With every lesson I teach, the undeniable connection between physical movement and learning becomes clearer. Brain researcher David Sousa claims that physical activity increases the amount of oxygen in our blood, and this oxygen is related to enhanced learning and memory. A recent Washington Post article suggests that many student behaviors we associate with ADHD may stem from an overall lack of physical movement — both in and out of school.
However, many high school teachers still struggle to integrate movement into the classroom. I know that as a former English teacher, movement found its way into many of my “special” lessons, but it was often a missing ingredient of daily instruction. For example, when students worked on creating commercials integrating persuasive techniques, searched for books in the library, or carried out debates, movement was inevitable. However, when the main focus of a lesson was reading and writing (as many are in the English classroom), movement was minimal.
I’ve included some strategies that teachers of any content area can use to integrate movement into lessons. All of these are strategies that I either used or observed colleagues use with classes over the past week. Of course, authentic movement such as performance tasks, problem-based learning, and flexible group work is ideal. However, when you have a lesson that looks “sedentary,” integrating one of these strategies will surely increase students’ learning and engagement.
1. Gallery Walks/Chalk Talks
Sometimes we have multiple texts that students will need to read and analyze in a lesson. Why not post those texts on the walls, and have students rotate around the room in small groups? I have used this strategy with students analyzing primary and secondary documents for DBQ’s (document-based questions) in history classes. One colleague had students analyze magazine ads for rhetorical techniques in her English class.
Gallery walks can also feature student-created texts. They can also be digital. An earth science teacher I work with had student groups create informational Animoto videos on different geographic formations. She then had students participate in a digital gallery walk where they watched the student-created videos on laptops, and took notes on each geographic formation.
Chalk Talks are gallery walks where students are asked to interact with the posted texts. For example, quotes could be posted, and student could post their reactions to them. In a math class, students could solve a problem on chart paper, and explain their process. Other students could then use Post-Its to write comments or critiques of their solution and process.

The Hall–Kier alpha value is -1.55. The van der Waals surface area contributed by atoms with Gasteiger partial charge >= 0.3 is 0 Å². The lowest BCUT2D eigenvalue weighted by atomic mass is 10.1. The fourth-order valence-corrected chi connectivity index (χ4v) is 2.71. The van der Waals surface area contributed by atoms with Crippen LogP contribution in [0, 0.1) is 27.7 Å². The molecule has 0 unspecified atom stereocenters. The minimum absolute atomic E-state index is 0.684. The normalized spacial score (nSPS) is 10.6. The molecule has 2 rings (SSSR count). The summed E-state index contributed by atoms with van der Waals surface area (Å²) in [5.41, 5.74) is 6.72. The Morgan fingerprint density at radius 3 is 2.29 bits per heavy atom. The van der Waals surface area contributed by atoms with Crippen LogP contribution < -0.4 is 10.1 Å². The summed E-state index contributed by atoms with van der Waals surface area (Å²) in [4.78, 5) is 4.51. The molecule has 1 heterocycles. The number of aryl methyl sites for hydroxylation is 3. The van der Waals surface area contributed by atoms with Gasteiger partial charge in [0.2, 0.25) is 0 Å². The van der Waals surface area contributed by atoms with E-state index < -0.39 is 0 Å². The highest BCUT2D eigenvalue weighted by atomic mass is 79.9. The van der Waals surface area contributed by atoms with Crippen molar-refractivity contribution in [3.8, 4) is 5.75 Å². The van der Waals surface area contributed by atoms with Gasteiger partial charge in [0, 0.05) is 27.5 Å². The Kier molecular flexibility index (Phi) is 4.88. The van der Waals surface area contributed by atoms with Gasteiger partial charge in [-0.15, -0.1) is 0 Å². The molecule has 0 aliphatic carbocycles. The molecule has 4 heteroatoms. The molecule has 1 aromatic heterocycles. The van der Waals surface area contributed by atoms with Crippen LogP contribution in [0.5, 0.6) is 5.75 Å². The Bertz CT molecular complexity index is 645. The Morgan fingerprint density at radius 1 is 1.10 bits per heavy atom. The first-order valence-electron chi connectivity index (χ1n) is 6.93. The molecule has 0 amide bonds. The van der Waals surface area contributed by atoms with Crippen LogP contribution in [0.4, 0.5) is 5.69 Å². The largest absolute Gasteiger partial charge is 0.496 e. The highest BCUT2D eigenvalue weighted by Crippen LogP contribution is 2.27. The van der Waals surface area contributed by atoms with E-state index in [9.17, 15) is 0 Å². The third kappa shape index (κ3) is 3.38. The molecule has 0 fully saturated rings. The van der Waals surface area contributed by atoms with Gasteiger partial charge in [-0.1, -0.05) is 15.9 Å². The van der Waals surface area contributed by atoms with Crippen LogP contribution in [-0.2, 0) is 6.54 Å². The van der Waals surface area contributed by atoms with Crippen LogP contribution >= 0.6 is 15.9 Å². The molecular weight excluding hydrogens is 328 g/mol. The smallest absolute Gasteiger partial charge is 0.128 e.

2. White Board Meetings
White Board Meetings are a strategy I have seen two science teachers use often. Essentially, students will investigate a situation (often using a data set). Students will then make sense of the problem in a group. They will display their findings on a large whiteboard. Usually, students are required to show information in graphs, pictures, mathematics, and writing. Once students have had time to include their information on the whiteboards, they present their findings to their classmates. Students and the teacher can give them feedback and ask them questions after they have presented.
3. North Pole-South Pole/Continuum
This strategy is great for formative assessment of learning and background knowledge. Essentially, one side of the room represents one idea, and the other side of the room represents an opposing idea.
For example, I used the strategy while teaching last Tuesday. My “North Pole” was “I feel extremely confident in how well I can comprehend and remember information in the statistics textbook.” My “South Pole” was “I feel NO confidence in how well I can comprehend and remember information in the statistics textbook.” Students were asked to align themselves with how they felt. If they felt neither way they would be in the center of the room. Many stood closely, but not completely, to one side, showing the continuum of their confidence. Their responses affected how I presented an array of note-taking strategies, and which students I worked with more closely during the lesson.
4. Musical Mingle
This strategy works along the same lines as Musical Chairs, but you simply ask students to stand. I often develop a series of questions that I want to ask students before the lesson begins (to assess background knowledge) or after the lesson (to assess learning). I ask all of the students to stand. I tell then that when I play the music, they will meander around. When the music stops, they will find a partner to discuss the questions with. Once students have had the opportunity to talk, we then repeat the process.
One caveat to this strategy is limiting your questions. Generally, any more than three or four questions results in some diminished focus. Once the activity is done, I ask for students to share some of their discussion points with the whole class. Most students feel confident sharing in the whole class because they had an opportunity to clarify and test their thinking with a partner earlier.
Most educators view stations as a staple of the elementary school classroom, but they are also extremely effective in high schools. Stations can be utilized for differentiation. For example, based upon students’ current writing trends, a teacher could place students at station based upon areas they need to practice. Activities can be on paper, or they can be embedded digitally using QR Codes. Other stations may be rotational, such as short writing prompts, different math problems, different poems to analyze, or different activities for new vocabulary or concepts.
Clamoring for more movement strategies? Check out my sequel to this post with five more ways to get students moving.